I will of course keep the ticket open. No worries. And thank you so much for the kind words!
So, food. I'll go off a tangent here :D I love cooking and I love spicy food. You're asking the right person about Greek cuisine.
Traditional meat dishes from the mainland are mostly grilled meat and sausages. A trip to Kroger's or Whole Foods would probably find you some Greek rustic / village-style sausage or a close approximation. Great for grilling (whole, don't puncture it) and consuming without any sauce. Sounds barbaric but the trick is that the sausage meat itself is flavored with herbs which typically include leek or onion. The other way to consume sausage is spetzofai, combining the mouth watering sausage with thick red sauce and peppers. It's perfect for cold winter days.
The other signature dish is lamp chops, marinated and cooked well done. This also sounds weird, who eats their meat well done anyway, but the end result is superb. The only drawback is that you have to come all the way to Marathon, Greece to taste them.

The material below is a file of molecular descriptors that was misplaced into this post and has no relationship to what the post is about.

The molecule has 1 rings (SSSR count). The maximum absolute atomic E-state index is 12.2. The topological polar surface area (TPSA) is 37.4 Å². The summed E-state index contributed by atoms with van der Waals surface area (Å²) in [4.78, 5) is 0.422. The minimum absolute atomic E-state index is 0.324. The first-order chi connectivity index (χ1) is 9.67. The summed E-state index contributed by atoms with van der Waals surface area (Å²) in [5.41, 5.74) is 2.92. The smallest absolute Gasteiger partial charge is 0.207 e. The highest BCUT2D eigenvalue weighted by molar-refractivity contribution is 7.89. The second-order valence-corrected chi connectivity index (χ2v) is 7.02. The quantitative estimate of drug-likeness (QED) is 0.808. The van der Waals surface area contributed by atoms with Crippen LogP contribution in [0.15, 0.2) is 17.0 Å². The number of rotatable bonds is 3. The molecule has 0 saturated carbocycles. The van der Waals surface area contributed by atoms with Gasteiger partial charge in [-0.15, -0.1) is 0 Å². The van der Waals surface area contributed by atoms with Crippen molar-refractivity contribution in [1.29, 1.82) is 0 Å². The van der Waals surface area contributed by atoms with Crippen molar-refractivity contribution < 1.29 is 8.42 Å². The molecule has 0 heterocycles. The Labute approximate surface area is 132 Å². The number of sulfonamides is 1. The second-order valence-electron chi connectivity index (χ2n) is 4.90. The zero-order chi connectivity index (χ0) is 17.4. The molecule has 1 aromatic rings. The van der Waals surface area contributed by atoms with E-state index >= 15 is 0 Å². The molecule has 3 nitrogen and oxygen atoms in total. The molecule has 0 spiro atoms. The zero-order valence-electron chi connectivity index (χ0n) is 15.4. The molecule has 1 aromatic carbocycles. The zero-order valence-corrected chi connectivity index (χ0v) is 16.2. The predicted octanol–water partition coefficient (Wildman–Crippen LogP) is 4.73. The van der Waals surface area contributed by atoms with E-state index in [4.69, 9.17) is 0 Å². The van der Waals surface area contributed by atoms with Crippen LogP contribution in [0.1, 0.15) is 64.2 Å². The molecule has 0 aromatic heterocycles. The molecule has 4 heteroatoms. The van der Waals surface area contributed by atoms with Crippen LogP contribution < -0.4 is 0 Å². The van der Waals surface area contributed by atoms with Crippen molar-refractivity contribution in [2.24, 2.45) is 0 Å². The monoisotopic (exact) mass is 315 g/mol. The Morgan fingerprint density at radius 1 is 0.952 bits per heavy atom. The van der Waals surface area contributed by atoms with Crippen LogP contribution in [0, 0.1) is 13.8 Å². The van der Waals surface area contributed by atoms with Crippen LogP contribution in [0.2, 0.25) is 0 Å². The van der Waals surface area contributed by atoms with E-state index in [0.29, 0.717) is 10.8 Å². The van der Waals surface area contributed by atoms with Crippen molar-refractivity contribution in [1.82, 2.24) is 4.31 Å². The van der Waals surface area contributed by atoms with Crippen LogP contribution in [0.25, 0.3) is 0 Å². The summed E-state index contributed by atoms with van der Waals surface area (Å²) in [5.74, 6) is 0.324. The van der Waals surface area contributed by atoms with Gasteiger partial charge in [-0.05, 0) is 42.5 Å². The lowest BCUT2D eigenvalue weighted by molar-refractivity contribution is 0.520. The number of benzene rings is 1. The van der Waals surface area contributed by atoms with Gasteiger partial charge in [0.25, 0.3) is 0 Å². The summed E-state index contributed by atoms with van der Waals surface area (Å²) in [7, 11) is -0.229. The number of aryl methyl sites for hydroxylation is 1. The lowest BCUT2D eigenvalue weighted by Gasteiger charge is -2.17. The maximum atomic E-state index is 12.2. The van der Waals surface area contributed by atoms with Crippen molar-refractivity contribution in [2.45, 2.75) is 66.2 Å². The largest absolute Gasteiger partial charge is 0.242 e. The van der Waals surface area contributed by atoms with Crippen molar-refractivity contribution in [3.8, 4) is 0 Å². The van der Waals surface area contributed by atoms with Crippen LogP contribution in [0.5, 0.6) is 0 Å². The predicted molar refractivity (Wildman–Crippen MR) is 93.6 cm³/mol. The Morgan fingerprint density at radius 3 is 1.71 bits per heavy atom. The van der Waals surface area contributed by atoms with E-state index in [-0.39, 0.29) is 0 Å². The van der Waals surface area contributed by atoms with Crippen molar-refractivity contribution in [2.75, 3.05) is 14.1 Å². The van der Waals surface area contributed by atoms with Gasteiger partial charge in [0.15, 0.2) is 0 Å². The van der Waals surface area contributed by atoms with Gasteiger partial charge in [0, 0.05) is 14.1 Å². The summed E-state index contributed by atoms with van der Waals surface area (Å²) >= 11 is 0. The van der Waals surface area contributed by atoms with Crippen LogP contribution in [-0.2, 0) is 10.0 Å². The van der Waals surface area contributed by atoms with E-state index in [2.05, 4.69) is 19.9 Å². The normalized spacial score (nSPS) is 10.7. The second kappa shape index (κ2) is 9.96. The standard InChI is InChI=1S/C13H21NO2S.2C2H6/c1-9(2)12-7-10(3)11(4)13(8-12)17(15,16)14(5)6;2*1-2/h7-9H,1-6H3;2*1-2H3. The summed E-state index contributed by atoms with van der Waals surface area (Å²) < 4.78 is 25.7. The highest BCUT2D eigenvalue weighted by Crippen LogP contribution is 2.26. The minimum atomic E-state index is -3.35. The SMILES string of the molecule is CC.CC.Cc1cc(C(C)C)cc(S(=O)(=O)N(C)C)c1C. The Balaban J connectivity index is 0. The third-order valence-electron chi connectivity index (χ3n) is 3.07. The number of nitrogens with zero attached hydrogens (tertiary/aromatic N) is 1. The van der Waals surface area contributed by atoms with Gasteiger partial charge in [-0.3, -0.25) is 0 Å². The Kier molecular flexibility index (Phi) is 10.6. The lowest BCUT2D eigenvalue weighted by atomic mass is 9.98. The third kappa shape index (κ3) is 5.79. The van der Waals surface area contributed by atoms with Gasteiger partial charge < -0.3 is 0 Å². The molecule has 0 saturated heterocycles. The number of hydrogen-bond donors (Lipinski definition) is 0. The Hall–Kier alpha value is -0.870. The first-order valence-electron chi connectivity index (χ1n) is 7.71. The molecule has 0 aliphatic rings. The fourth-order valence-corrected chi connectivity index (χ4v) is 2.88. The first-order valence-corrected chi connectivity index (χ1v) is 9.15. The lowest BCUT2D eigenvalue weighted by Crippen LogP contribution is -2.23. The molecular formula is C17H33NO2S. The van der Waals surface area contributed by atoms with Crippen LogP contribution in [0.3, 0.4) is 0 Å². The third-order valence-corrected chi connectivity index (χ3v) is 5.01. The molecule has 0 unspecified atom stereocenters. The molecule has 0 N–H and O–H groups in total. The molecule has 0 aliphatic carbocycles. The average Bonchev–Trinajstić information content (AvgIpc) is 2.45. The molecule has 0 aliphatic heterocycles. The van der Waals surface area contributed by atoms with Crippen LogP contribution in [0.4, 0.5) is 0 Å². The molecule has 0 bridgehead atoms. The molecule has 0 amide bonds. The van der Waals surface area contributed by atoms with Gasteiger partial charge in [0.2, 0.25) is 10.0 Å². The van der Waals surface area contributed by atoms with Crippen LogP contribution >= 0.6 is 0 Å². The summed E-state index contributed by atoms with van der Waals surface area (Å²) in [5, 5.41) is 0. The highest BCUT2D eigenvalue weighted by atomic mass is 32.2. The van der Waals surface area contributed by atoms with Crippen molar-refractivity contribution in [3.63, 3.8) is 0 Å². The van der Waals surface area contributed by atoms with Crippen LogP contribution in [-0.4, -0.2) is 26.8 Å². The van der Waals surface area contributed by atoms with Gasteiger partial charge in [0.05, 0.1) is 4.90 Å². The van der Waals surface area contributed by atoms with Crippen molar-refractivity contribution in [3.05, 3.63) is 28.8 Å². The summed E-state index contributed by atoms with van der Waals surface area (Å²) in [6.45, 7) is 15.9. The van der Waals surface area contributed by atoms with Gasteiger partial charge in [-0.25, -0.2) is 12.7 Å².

When it comes to dishes brought by the Asia Minor Greek refugees in the 1920s (that's one side of my family) I have two suggestions. If you're into Crock Pot cooking I'd strongly recommend moshari kokkinisto (beef in red sauce). Cinnamon in a stew sounds weird -- my wife's American and she shared that trepidation -- but it's the surprise ingredient which ties the dish together. Trust me! The other dish that has proven to be immensely popular with all my non-Greek friends is soutzoukakia (Greek meatballs). Do it with the red sauce and serve over hot rice. You can add red hot chile to the sauce to kick it up a notch.
The third group of Greek meat dishes are the ones inspired by French and Italian cuisine, made up in the 1920s. You've probably heard of pastitsio and moussaka. The former is usually described as "Greek lasagna" and there's a lot of good-hearted jesting between Greek Americans and Italian Americans about which dish is the best. The latter is a combination of traditional Greek meat pies with French cooking, basically substituting pie dough for béchamel sauce. Both are amazing dishes for the winter.
I think by now you have a nice small cookbook of Greek recipes which are perfect for chilly winter days :)
Nicholas K. Dionysopoulos
Lead Developer and Director
🇬🇷Greek: native 🇬🇧English: excellent 🇫🇷French: basic • 🕐 My time zone is Europe / Athens
Please keep in mind my timezone and cultural differences when reading my replies. Thank you!